Case Review: Dismissed for refusing a pay cut
We have recently been instructed to assist a client who was, unfortunately, quite suddenly dismissed after he refused to accept a pay cut. Although surprising, it is possible for employers to dismiss employees if they refuse to accept a pay cut however, such dismissals will often be subjected the scrutiny of Employment Tribunals if the process and the rationale behind the employer’s decision to dismiss is not fair.
This issue was looked at in the case of Garside and Laycock v Booth in which, instead of making redundancies, the employer consulted with employees and then subsequently attempted to impose a 5% pay cut across the board.
Only one employee refused to accept the pay cut and when he was subsequently sacked he took his employer to an Employment Tribunal, arguing that their decision to dismiss him (on the basis that when they dismissed him “for some other substantial reason” or SOSR) was done unfairly.
The Tribunal at first instance ruled in his favour on the basis that it was reasonable for him to expect his employer to maintain his contractual terms and conditions.
Upon appeal, the Employment Appeal Tribunal were critical of the original Tribunal’s decision and sent the case back to be re-heard.
The EAT gave some guidance as to how the Tribunal should have approached the case. In particular they suggested that in order to assess the reasonableness of the dismissal, the Tribunal must in particular look at whether or not, taking into account the size and resources of the employer, it was reasonable to treat an employee’s refusal to accept a pay cut as a sufficient reason to terminate the employment contract.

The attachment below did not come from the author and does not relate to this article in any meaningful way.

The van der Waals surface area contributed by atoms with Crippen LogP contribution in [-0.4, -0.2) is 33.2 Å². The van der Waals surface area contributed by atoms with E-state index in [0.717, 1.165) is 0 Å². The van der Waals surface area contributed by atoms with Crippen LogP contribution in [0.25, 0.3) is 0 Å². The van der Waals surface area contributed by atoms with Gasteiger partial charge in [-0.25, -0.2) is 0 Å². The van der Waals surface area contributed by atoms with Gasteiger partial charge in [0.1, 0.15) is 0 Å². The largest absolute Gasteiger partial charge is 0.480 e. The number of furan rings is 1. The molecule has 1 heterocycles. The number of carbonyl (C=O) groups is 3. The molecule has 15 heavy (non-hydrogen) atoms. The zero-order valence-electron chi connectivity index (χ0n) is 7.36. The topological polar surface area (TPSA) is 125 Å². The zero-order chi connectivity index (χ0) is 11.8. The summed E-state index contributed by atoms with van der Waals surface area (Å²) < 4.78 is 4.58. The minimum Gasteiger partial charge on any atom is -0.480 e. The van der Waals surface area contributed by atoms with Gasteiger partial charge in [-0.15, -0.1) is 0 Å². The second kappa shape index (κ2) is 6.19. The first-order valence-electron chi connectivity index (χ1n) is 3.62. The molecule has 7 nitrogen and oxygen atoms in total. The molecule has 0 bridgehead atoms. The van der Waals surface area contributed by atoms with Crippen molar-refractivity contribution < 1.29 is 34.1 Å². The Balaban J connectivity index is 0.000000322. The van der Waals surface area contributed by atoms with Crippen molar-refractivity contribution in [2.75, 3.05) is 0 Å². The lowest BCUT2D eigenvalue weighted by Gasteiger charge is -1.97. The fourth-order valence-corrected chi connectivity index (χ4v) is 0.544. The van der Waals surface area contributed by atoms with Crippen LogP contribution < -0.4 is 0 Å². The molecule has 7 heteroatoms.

The Employment Tribunal also gave guidance that all such decisions must be determined “in accordance with equity”. This meant that the Tribunal must be satisfied that the employer was treating its employees fairly when it imposed the pay cut.
One factor which the Employment Tribunal may want to consider is whether or not the imposition of a pay cut has been targeted on one employee or whether or not all employees were having a pay cut imposed, including members of management. The process which the employer adopted when consulting with employees with regard to the pay cut would also have to be scrutinised for fairness.
In summary, it is possible to fairly sack an employee if they refuse a pay cut, but the imposition of the pay cut must be absolutely essential, possibly involving the future survival of the business and must also be imposed fairly and following a reasonable consultation.
This goes against many peoples’ instincts which suggest that once an employee and employer have entered into a binding contract which sets out pay and conditions, it should not be easy for an employer to simply go back on that. In reality, employers are often faced with difficult financial decisions and, as long as they treat their employees fairly and reasonably and consult with them properly, it may be fair for an employer to occasionally impose pay cuts, especially if the survival of the business is at stake.